Can search query trends provide an accurate, reliable model of real-world phenomena? Some folks at Google have been tracking how often people search for flu-related terms and to what extent it relates to CDC data about how many people see their doctor with flu-like symptoms.

They have put together a compelling visualization along with a great article about the process. Here’s an excerpt:

“It turns out that traditional flu surveillance systems take 1-2 weeks to collect and release surveillance data, but Google search queries can be automatically counted very quickly. By making our flu estimates available each day, Google Flu Trends may provide an early-warning system for outbreaks of influenza.

“For epidemiologists, this is an exciting development, because early detection of a disease outbreak can reduce the number of people affected. If a new strain of influenza virus emerges under certain conditions, a pandemic could emerge and cause millions of deaths (as happened, for example, in 1918). Our up-to-date influenza estimates may enable public health officials and health professionals to better respond to seasonal epidemics and — though we hope never to find out — pandemics.”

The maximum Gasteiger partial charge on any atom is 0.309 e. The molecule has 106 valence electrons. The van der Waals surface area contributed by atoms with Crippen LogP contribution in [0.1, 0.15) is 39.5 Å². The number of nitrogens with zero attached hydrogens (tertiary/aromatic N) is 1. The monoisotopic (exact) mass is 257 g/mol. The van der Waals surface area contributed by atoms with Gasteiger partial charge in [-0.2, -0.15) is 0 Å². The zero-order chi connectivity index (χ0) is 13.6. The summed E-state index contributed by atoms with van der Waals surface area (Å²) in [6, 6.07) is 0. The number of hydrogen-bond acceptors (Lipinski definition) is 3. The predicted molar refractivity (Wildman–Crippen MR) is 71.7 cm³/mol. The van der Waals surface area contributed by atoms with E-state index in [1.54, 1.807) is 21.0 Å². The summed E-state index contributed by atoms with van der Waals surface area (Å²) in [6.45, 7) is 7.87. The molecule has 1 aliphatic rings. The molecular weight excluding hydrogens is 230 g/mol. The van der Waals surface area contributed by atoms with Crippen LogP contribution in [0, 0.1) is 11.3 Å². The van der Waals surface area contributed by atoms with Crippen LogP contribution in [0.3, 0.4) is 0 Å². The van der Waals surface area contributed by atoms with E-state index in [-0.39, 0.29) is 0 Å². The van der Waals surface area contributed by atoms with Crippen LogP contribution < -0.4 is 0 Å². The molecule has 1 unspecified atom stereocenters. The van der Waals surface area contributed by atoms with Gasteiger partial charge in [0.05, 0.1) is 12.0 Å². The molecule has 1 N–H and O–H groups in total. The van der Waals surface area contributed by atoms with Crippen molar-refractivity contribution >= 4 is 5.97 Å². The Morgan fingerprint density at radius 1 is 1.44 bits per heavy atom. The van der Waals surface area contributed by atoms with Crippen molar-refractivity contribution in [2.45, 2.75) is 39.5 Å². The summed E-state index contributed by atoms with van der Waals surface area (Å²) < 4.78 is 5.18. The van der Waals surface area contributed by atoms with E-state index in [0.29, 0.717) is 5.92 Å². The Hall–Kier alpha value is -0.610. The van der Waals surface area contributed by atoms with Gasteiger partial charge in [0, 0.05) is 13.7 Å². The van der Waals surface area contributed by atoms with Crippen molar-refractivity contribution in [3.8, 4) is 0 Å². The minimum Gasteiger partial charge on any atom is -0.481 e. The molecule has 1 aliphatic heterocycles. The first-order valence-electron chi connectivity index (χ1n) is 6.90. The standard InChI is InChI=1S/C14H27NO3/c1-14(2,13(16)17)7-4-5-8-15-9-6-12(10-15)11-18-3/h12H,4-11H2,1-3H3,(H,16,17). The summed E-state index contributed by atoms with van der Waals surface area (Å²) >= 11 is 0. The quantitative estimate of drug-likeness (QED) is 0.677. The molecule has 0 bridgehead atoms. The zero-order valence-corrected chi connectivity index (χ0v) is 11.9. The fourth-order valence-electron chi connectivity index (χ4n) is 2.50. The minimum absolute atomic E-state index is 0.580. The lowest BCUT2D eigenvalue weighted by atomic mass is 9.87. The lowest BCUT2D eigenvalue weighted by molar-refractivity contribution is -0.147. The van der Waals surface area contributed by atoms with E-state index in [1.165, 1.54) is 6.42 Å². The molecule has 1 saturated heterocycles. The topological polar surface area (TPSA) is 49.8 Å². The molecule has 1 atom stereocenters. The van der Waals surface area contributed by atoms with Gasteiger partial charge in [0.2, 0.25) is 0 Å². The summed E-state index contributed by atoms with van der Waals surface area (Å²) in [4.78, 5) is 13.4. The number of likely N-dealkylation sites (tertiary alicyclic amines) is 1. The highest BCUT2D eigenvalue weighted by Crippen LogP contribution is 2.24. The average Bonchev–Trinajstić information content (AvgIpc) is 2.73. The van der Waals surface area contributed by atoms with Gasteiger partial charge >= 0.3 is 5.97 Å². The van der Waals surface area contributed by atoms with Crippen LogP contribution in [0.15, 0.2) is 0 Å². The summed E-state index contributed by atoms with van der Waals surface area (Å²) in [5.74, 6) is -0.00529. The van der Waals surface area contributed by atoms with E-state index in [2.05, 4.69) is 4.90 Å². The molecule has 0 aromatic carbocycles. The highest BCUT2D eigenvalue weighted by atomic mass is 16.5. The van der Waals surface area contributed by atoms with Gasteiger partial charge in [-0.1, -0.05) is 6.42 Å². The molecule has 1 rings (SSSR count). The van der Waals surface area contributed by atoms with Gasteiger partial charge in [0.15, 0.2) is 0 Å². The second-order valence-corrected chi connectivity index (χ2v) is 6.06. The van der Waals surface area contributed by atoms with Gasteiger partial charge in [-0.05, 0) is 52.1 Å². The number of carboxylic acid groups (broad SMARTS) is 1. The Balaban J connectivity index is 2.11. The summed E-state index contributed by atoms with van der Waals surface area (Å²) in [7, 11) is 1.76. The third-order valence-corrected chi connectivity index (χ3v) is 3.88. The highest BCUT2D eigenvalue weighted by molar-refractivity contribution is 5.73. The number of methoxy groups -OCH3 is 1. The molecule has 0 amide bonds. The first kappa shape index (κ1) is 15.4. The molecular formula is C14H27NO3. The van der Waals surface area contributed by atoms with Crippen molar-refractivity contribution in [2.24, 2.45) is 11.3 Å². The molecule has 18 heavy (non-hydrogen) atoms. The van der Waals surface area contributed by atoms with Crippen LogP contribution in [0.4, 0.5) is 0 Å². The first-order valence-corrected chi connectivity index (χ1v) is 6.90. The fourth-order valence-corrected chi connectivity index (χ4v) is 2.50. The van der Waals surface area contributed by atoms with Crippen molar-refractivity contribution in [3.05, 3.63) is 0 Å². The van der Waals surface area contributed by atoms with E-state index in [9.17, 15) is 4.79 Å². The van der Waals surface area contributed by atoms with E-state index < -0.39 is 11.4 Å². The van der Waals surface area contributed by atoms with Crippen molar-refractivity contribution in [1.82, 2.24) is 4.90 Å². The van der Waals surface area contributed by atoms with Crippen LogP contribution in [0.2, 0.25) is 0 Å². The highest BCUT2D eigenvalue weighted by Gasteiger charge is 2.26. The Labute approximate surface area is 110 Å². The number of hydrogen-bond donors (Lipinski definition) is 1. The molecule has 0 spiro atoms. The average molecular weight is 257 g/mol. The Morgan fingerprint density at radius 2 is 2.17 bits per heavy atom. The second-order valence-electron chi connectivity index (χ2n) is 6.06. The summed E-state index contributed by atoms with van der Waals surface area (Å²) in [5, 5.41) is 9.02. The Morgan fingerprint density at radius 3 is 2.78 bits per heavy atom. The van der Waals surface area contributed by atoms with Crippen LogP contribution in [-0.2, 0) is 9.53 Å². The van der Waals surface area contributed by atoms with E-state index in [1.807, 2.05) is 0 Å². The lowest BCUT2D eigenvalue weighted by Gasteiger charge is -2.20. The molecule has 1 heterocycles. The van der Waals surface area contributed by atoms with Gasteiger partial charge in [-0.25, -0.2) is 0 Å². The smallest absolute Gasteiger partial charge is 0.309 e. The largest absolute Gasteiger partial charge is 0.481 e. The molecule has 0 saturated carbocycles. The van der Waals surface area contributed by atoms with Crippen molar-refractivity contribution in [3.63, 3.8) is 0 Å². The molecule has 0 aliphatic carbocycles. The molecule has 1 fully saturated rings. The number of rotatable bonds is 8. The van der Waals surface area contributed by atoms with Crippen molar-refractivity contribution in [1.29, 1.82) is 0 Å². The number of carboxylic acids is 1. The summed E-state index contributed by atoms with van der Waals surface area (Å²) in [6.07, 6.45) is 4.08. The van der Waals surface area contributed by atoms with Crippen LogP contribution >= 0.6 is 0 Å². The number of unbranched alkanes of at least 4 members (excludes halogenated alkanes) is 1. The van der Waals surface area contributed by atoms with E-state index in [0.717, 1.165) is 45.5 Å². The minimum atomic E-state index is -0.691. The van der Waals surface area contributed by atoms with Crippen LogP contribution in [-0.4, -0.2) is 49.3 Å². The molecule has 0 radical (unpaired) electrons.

The Google folk, Jeremy Ginsberg, Matthew Mohebbi, Rajan Patel, and Mark Smolinski, and Larry Brilliant have teamed up with Lynnette Brammer from the CDC and have written an article that has been accepted into the scientific journal Nature. Fascinating, yet somehow spooky.

What do you think?